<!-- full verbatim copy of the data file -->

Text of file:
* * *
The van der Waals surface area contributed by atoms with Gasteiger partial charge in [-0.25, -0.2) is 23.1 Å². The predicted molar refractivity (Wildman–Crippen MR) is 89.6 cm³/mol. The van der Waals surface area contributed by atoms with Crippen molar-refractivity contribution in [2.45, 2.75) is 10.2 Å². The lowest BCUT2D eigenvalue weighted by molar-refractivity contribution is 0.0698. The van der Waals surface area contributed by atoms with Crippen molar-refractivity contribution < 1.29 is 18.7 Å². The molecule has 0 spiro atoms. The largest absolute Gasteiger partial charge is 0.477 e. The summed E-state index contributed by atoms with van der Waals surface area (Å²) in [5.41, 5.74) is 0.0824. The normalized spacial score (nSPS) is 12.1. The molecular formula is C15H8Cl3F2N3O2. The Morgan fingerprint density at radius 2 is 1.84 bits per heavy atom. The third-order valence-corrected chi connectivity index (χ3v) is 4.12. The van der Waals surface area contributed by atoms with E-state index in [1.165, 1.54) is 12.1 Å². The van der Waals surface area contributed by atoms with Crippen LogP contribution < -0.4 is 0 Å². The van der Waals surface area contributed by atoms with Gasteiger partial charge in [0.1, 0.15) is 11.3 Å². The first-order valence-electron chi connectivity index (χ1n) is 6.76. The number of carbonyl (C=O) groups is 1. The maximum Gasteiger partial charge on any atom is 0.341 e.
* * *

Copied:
The van der Waals surface area contributed by atoms with Gasteiger partial charge in [-0.25, -0.2) is 23.1 Å². The predicted molar refractivity (Wildman–Crippen MR) is 89.6 cm³/mol. The van der Waals surface area contributed by atoms with Crippen molar-refractivity contribution in [2.45, 2.75) is 10.2 Å². The lowest BCUT2D eigenvalue weighted by molar-refractivity contribution is 0.0698. The van der Waals surface area contributed by atoms with Crippen molar-refractivity contribution < 1.29 is 18.7 Å². The molecule has 0 spiro atoms. The largest absolute Gasteiger partial charge is 0.477 e. The summed E-state index contributed by atoms with van der Waals surface area (Å²) in [5.41, 5.74) is 0.0824. The normalized spacial score (nSPS) is 12.1. The molecular formula is C15H8Cl3F2N3O2. The Morgan fingerprint density at radius 2 is 1.84 bits per heavy atom. The third-order valence-corrected chi connectivity index (χ3v) is 4.12. The van der Waals surface area contributed by atoms with E-state index in [1.165, 1.54) is 12.1 Å². The van der Waals surface area contributed by atoms with Crippen LogP contribution < -0.4 is 0 Å². The van der Waals surface area contributed by atoms with Gasteiger partial charge in [0.1, 0.15) is 11.3 Å². The first-order valence-electron chi connectivity index (χ1n) is 6.76. The number of carbonyl (C=O) groups is 1. The maximum Gasteiger partial charge on any atom is 0.341 e.